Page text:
Sears left teaching when Not So Wimpy Teacher took off, so she obviously has to make her money somewhere. But her “have I got a solution for you” wink-winks and direct links to her TPT, website, and Facebook groups were grating.
One lead into such promotion states, “My time is valuable. Your time is valuable! Bundles save time” before the not-so-subtle hint that “you can shop for our resource bundles at….”
Her Language is Cringey
I know I talk with surly, sassy, sailor-mouthed teenagers for most of my day, but her language was just too precious, infantile, and cringey for me to handle.
Jamie Sears breaks the fourth wall so often that I don’t think it was ever erected. An instance like “Can I be blunt? I hope you’re giving me a big nod” felt like a manufactured call and response on Dora the Explorer.
She tells us to take a big breath as she suggests something “wackadoodle,” and if my cringe was any indication, I think I was craving an adult-to-adult conversation, which this book did not deliver.
Language like this can also perpetuate the idea that elementary school teachers are not professionals. And, when 89 percent of elementary teachers are women, it’s easy to see how the ways our patriarchal society devalues teaching and women are inextricable.
The book closes with twenty-one days of suggestions, one of which is to celebrate good times. She tells us, “You are a phenomenal teacher. You have so many small and huge wins every single week. It’s time to give yourself permission to celebrate all of those moments.”
That’s solid advice; appreciate the little things, cut yourself some slack, and focus on the positive. The problem?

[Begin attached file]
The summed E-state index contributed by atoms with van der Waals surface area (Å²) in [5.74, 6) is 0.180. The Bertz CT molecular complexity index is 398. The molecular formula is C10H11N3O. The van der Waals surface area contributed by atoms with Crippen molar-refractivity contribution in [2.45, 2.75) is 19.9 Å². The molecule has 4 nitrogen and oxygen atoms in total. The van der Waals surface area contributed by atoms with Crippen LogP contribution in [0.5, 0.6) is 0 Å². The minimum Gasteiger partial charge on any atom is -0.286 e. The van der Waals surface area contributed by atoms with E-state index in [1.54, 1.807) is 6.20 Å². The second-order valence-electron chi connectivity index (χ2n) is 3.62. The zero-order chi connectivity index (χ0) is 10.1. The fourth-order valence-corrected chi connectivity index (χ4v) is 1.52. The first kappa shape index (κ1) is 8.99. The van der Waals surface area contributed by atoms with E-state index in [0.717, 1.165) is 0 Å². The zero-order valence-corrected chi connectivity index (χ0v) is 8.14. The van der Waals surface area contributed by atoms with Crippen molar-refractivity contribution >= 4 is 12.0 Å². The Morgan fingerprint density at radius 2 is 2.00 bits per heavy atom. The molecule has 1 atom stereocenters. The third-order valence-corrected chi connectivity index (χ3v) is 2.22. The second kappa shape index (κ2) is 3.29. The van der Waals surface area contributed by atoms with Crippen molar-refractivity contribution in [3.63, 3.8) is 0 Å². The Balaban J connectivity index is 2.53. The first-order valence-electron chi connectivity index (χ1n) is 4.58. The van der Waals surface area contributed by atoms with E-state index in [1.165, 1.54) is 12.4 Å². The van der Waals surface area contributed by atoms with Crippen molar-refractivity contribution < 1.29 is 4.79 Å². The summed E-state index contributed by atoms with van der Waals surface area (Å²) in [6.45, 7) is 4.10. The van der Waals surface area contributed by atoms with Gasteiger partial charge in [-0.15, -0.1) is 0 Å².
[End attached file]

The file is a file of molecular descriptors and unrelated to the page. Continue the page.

She doesn’t know I’m a “phenomenal” teacher. And there are bad teachers, some of whom might read this book. Everyone deserves to celebrate their wins, but general affirmations will not cheer someone into loving their career or improving their craft.
Teachers Need More to Love Teaching Again
I expected this book by Jamie Sears to be tailored to veteran teachers, who I certainly hope wouldn’t need reminders to talk to their students. I also hope that in 2023, a book promising to encourage teachers would, at the very least, acknowledge the inequities in our school systems, both in student outcomes and educator treatment, but no such luck.
Burnout is real, and balance is important, but positive affirmations and flair pens are not going to move the needle for tired teachers or their students.
In a recent episode of Abbot Elementary titled “Teacher Appreciation,” the staff lament the well-meaning student gifts of scented lotion, pencils, and bouncy balls when all they really want are $50 Buffalo Wild Wing gift cards or the coveted courtside seats to the 76ers.
That’s how this book felt to me. Sweet but unoriginal, fruitless, destined to collect dust on the shelf, and, ultimately, less effective at helping veteran teachers find energy and passion for teaching again than a gift card or a nap.